Expanded Salisbury MSA Indicates Growing Economic Strength of Four Counties

A delmarvanow article reported on the growing economic strength of four counties (Sussex, Wicomico, Worcester, and Somerset) due in part to the redrawing of the Salisbury metropolitan statistical area (MSA).

In February 2013, federal number-crunchers quietly added Worcester and Sussex counties to the existing MSA, which consisted of Wicomico and Somerset. Those additions boosted the MSA’s population from a sleepy-sounding 125,000 to a robust 380,000.

The expansion is symbolic of the increasing social and economic ties among the four counties. But it also could help make a real difference in whether corporations and retail chains decide to locate in the area, economic analysts say.

“We’re in a 300,000 market where people don’t mind to come to your location,” said Memo Diriker, founder of Salisbury University’s economic think tank. “You’re suddenly appearing on people’s radar screens.”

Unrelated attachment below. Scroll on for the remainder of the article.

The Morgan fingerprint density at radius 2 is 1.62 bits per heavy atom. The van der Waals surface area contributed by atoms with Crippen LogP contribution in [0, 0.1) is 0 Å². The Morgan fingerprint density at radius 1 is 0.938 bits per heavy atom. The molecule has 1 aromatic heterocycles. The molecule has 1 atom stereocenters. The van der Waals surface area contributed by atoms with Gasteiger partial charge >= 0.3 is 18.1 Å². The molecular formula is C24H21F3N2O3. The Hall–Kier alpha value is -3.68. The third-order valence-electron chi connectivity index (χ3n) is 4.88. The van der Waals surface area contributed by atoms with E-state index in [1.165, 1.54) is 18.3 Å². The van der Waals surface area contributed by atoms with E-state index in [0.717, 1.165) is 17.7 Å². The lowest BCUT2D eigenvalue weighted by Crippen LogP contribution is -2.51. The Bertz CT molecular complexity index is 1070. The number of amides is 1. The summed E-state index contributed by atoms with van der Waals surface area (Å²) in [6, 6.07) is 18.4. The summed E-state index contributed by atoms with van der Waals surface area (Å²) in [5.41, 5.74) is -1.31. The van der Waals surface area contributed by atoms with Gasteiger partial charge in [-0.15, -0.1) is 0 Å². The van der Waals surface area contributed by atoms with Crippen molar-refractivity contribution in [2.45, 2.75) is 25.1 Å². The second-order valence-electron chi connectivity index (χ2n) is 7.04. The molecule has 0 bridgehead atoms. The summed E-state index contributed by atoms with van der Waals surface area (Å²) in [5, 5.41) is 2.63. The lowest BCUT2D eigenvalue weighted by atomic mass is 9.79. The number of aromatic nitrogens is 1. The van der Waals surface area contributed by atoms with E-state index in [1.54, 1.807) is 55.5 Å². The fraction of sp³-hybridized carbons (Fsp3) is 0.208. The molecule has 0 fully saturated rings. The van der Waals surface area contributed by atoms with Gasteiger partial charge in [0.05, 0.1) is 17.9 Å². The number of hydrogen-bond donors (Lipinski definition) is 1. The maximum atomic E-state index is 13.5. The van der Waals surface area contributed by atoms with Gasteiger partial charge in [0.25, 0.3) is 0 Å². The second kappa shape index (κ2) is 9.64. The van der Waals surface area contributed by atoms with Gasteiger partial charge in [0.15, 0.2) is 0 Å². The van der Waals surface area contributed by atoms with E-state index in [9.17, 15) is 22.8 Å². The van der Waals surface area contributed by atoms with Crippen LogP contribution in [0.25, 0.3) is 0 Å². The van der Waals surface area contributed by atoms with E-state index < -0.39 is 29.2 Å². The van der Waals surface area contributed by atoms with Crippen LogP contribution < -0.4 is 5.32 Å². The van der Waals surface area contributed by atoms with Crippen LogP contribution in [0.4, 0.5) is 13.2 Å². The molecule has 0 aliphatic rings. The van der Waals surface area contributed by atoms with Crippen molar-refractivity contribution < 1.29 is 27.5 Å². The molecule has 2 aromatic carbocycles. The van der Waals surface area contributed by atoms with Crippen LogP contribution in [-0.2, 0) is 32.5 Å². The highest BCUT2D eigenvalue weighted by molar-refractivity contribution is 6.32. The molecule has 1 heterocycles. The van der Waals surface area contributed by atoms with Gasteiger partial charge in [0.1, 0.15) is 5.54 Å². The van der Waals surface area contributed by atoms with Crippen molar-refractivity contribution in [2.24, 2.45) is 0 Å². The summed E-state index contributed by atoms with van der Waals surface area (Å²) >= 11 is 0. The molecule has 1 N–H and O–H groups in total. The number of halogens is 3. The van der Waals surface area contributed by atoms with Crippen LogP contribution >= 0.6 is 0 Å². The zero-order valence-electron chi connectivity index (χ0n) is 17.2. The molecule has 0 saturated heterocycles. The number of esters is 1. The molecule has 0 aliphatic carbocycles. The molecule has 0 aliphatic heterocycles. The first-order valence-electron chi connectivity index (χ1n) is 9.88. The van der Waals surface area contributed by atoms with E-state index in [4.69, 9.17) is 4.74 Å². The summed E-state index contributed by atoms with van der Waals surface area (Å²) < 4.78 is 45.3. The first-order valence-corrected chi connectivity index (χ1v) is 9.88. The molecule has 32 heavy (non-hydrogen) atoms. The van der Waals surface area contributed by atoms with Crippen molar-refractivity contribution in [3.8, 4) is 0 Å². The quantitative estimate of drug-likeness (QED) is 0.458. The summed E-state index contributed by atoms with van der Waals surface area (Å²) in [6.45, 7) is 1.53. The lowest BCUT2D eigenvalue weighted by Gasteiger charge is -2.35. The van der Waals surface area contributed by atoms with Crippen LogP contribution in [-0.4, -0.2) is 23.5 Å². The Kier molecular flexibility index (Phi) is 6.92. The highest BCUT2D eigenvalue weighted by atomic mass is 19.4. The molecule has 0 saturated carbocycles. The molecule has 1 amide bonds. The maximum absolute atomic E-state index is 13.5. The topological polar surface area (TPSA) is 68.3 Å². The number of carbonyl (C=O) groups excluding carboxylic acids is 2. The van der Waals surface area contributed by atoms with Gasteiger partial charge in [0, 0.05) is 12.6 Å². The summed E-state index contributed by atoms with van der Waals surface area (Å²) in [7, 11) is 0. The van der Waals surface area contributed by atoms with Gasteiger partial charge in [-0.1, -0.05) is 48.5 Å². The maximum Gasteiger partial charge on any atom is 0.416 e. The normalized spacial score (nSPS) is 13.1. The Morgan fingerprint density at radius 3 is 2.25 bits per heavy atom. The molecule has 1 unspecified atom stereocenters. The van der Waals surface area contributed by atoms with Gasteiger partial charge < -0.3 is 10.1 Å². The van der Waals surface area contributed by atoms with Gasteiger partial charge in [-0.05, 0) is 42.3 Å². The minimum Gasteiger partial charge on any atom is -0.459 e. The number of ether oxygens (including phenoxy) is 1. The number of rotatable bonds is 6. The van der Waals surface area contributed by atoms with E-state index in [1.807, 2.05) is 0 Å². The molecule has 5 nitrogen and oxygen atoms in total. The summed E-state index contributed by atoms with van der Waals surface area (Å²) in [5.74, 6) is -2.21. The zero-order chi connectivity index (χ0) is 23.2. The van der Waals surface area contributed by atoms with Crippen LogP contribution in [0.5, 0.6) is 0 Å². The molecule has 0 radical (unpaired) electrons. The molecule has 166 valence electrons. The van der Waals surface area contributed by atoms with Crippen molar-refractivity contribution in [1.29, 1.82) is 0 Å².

This increase in MSA size could help the area receive more federal funding for certain projects such as transportation improvements.  Part of the rationale for the expansion was the interconnectedness between the counties.

Additional “outlying” counties can be added if there is a strong enough commuting connection between them and the central county or counties.­

Wicomico and Sussex are now the two principal counties in the Salisbury MSA.

Somerset is part of it because it meets the 25 percent threshold of residents who work in the central counties, with 29.5 percent. Worcester meets another bar set by the OMB: having at least 25 percent of its employment accounted for by workers who reside in the central counties.

Each day, Worcester receives 2,364 workers from Sussex and 4,436 from Wicomico. Taken together, they represent 25.8 percent of Worcester’s workforce.

For the full article, visit the delmarvanow.com website.

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